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When I was in high school and college, Dad engineered annual summer vacations for the family to Prince Edward Island in the Canadian Maritimes. I wasn’t really smart enough at the time to recognize the value of these, but as I’ve aged, they’ve assumed pride of place as one of those touchstone experiences and an enduring memory that has made my life so special (moms and dads, please take note).
We’d spend all of May excitedly preparing, and come the day after school let out (usually around June 5 or so), we’d hook up the trailer to the old Buick, haul it up to PEI’s North Shore, and plunk ourselves down in our favorite campground until the end of August. We’d leave just enough time, when we needed to go home, to get home the day before school started up again (usually, at that time in history, the day after Labor Day), at which point we’d, very reluctantly, pull up stakes and head back to Western Pennsylvania.
Halcyon days. Early morning (like 4 a.m.) lobster trapping. Cod and mackerel fishing. Clam digging. Boat painting. Learning about lives and lifestyles other than my own. History lessons. Real (as opposed to manufactured) diversity training with a family very different from us, but which we came to love as our own.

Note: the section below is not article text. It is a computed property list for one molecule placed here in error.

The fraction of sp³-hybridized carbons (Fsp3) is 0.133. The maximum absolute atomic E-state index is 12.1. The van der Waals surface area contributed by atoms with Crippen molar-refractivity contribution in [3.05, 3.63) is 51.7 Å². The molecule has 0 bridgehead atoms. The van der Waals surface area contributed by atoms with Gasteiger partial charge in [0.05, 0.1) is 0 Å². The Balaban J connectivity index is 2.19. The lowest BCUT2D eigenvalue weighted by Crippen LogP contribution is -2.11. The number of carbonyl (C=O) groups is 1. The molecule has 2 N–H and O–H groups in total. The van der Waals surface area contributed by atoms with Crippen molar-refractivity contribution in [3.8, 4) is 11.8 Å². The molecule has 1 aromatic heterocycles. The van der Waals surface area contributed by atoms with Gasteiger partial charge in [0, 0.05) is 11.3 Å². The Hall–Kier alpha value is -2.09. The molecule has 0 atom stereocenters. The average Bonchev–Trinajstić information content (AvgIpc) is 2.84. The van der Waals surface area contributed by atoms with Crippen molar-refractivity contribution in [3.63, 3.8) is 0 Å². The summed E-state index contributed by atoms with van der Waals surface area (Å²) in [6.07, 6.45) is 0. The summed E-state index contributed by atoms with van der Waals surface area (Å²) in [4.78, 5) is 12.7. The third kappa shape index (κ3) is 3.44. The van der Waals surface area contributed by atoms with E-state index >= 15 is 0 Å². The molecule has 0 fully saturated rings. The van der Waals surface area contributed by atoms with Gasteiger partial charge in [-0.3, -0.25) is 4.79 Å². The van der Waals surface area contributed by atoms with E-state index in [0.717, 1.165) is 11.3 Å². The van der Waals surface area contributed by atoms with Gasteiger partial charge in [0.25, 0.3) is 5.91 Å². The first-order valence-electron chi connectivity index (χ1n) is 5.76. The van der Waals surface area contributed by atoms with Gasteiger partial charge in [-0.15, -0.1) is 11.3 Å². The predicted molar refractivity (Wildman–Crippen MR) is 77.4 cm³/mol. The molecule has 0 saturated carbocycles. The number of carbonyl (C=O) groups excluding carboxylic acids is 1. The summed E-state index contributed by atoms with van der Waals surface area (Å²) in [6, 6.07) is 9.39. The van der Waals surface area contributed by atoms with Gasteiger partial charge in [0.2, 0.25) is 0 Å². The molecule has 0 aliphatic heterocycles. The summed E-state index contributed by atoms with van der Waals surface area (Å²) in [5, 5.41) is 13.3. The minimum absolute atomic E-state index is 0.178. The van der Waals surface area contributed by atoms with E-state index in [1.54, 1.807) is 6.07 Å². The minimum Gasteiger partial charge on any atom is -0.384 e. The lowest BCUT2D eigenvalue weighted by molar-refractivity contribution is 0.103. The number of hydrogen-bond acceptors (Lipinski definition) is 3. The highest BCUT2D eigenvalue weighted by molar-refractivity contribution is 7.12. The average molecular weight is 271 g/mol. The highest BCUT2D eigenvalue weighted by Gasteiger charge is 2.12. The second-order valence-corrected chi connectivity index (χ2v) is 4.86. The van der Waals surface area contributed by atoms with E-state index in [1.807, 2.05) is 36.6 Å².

And, of course, beautiful beaches. Don’t get your hopes up. Gravity, gray hair, and avoirdupois have taken their inevitable toll. And yet, the corners of my mouth still turn up (my mother’s infallible judgment on the sweetness of a woman’s disposition).
Part of our magical experience was learning about new recipes and new ways to cook our favorite foods. And that’s how we came to enjoy the beach party with 34 lobsters straight out of the ocean, cooked in seawater, and served warm. And the bags (and bags, and bags) of PEI mussels, dug and harvested before they became “farmed” material. Oh, God. If I had a dollar for every pound of mussels or steamer clams I’ve dug in my life, I’d be a millionaire. And some of my almost indigent friends at the time would be about as rich thanks to our mutual efforts.
One of my favorite recipes, and one which I try to make around New Year every year is salt cod cakes. I don’t always manage it, because sometimes it gets subsumed under other traditions such as kielbasa, sauerkraut, and pierogies, but this year, I have no-one to please but myself, so salt cod cakes it is!
A treasured recipe from the patriarch of a fishing family we adored, the gentleman who gave me a copy of the King James Bible, asserting that it was the only one worth perusing, as it was the only one that contained the “actual words Christ spoke!” (I believe that, so rarely bother with any other on my own account.)
Happy New Year, Ricochetti. Please share your traditional recipes for this day.